Translator’s Note

Kanya Kanchana

Samadhi Pada: The Chapter of Being It is an excerpt from my experimental translation of a Sanskrit text called Patanjala Yoga Sutrani (Yoga Sutras of Patanjali). Estimated to be around 2,400 years old and attributed to the eponymous Indian sage, it is a braid that weaves together 196 sutras or aphoristic verses on yoga. It has four chapters: Samadhi Pada (51 verses), Sadhana Pada (55 verses), Vibhuti Pada (56 verses), and Kaivalya Pada (34 verses). Each verse is subsequent and consequent to the one before.

This text is also called Yoga Darshana. Darshana means vision, a higher non-ordinary form of seeing. The first chapter here defines yoga, outlines its process and prerequisites, and introduces samadhi, the self-realized state of perfect awareness.

The original text is small, only a few pages long. Its translations and commentaries, however useful as textbooks, are prosaic and verbose. In a quest to be more “authentic” and “objective,” each scholarly volume runs into several hundred pages. Against this background, my work, which is not a literal-minded translation or exegesis, may be considered flippant or even transgressive. What I have done is come back full circle to the spirit of the original, not to create an isomorph, but to regain some of the terse, textured quality of the multilayered sutras in a contemporary idiom.

These verses are spare, tightly-coded information capsules. In Sanskrit, one word can have many layers of meaning, yet convey a precise idea in context. In the absence of an equivalent technical vocabulary in English, I have had to choose my words carefully — simple, strong, capable of deeper meaning. In addition, the style is so syntactically minimalistic that to render it in English, I have had to use a fragment format, cutting everything superfluous.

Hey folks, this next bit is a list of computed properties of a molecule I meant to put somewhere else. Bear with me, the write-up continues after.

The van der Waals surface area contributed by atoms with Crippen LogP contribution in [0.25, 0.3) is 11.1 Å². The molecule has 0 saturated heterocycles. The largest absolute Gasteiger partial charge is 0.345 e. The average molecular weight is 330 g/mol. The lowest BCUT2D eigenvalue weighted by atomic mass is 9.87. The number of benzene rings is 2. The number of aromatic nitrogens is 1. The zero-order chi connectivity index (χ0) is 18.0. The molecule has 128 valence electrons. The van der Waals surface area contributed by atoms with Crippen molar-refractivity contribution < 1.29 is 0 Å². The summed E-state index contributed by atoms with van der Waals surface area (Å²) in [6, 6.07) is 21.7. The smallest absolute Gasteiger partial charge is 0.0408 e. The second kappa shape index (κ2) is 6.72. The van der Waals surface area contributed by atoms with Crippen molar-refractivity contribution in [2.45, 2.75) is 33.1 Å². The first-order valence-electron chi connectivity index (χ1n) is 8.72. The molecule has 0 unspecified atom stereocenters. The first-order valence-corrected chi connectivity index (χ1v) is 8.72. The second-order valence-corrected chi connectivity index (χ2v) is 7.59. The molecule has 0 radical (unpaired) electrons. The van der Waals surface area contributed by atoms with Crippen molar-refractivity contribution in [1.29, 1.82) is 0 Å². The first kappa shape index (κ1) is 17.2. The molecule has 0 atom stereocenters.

For example, in the first verse:

              अथ योगानुशासनम्

              atha yogānuśāsanam


              atha = now, therefore, thereupon

              yoga = yoga

              anuśāsanam = anu-, complete, sequential, methodical + śāsanam, instructions

Not an exposition, not commentary, not illustration, but simply instructions, just as much as necessary, laid out in order. The text is meant to be practical. More interesting is atha, holding a whole world of meaning. Now means something has gone before, that is, it begins with the assumption that you have already done everything necessary to practice yoga. The instructions are, therefore, meant for an adept. I have translated it as:

              Now: Yoga.

As part of the oral tradition, the original was meant to be memorized, examined at length by retrieving it at will, and chanted. This meant that it had a certain sonic integrity. I have paid attention to the sound in English.

Over the years, this taut, vital text has had its lovers and its dissenters. Cryptic yet bright, exacting yet liberal, it endures as a technical manual for the mind. There is no expiry date on knowing oneself.

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